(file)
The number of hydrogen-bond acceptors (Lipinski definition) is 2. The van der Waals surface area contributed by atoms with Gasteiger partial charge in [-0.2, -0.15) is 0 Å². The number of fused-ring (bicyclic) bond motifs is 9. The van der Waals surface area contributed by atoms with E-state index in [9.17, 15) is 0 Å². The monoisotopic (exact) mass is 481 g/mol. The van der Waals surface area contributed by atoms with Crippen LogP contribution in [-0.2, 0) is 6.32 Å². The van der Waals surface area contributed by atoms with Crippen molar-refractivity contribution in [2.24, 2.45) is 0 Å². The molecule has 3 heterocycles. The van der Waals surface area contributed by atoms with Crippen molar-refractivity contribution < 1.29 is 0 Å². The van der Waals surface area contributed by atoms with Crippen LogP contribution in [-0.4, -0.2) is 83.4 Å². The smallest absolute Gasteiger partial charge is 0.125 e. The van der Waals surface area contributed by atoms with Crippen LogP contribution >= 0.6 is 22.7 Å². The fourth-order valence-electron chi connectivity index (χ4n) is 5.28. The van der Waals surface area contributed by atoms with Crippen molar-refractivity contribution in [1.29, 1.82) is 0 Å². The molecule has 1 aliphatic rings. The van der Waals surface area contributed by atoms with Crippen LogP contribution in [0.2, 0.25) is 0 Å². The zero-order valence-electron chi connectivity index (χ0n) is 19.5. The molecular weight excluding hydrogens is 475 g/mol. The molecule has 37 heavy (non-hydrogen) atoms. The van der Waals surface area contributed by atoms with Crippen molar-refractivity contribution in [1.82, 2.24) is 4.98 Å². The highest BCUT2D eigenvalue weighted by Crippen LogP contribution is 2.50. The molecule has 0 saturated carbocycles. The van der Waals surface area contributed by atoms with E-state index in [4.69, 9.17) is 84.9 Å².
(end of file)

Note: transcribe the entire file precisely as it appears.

The number of hydrogen-bond acceptors (Lipinski definition) is 2. The van der Waals surface area contributed by atoms with Gasteiger partial charge in [-0.2, -0.15) is 0 Å². The number of fused-ring (bicyclic) bond motifs is 9. The van der Waals surface area contributed by atoms with E-state index in [9.17, 15) is 0 Å². The monoisotopic (exact) mass is 481 g/mol. The van der Waals surface area contributed by atoms with Crippen LogP contribution in [-0.2, 0) is 6.32 Å². The van der Waals surface area contributed by atoms with Crippen molar-refractivity contribution in [2.24, 2.45) is 0 Å². The molecule has 3 heterocycles. The van der Waals surface area contributed by atoms with Crippen molar-refractivity contribution < 1.29 is 0 Å². The van der Waals surface area contributed by atoms with Crippen LogP contribution in [-0.4, -0.2) is 83.4 Å². The smallest absolute Gasteiger partial charge is 0.125 e. The van der Waals surface area contributed by atoms with Crippen LogP contribution >= 0.6 is 22.7 Å². The fourth-order valence-electron chi connectivity index (χ4n) is 5.28. The van der Waals surface area contributed by atoms with Crippen molar-refractivity contribution in [1.29, 1.82) is 0 Å². The molecule has 1 aliphatic rings. The van der Waals surface area contributed by atoms with Crippen LogP contribution in [0.2, 0.25) is 0 Å². The zero-order valence-electron chi connectivity index (χ0n) is 19.5. The molecular weight excluding hydrogens is 475 g/mol. The molecule has 37 heavy (non-hydrogen) atoms. The van der Waals surface area contributed by atoms with Crippen molar-refractivity contribution in [1.82, 2.24) is 4.98 Å². The highest BCUT2D eigenvalue weighted by Crippen LogP contribution is 2.50. The molecule has 0 saturated carbocycles. The van der Waals surface area contributed by atoms with E-state index in [4.69, 9.17) is 84.9 Å².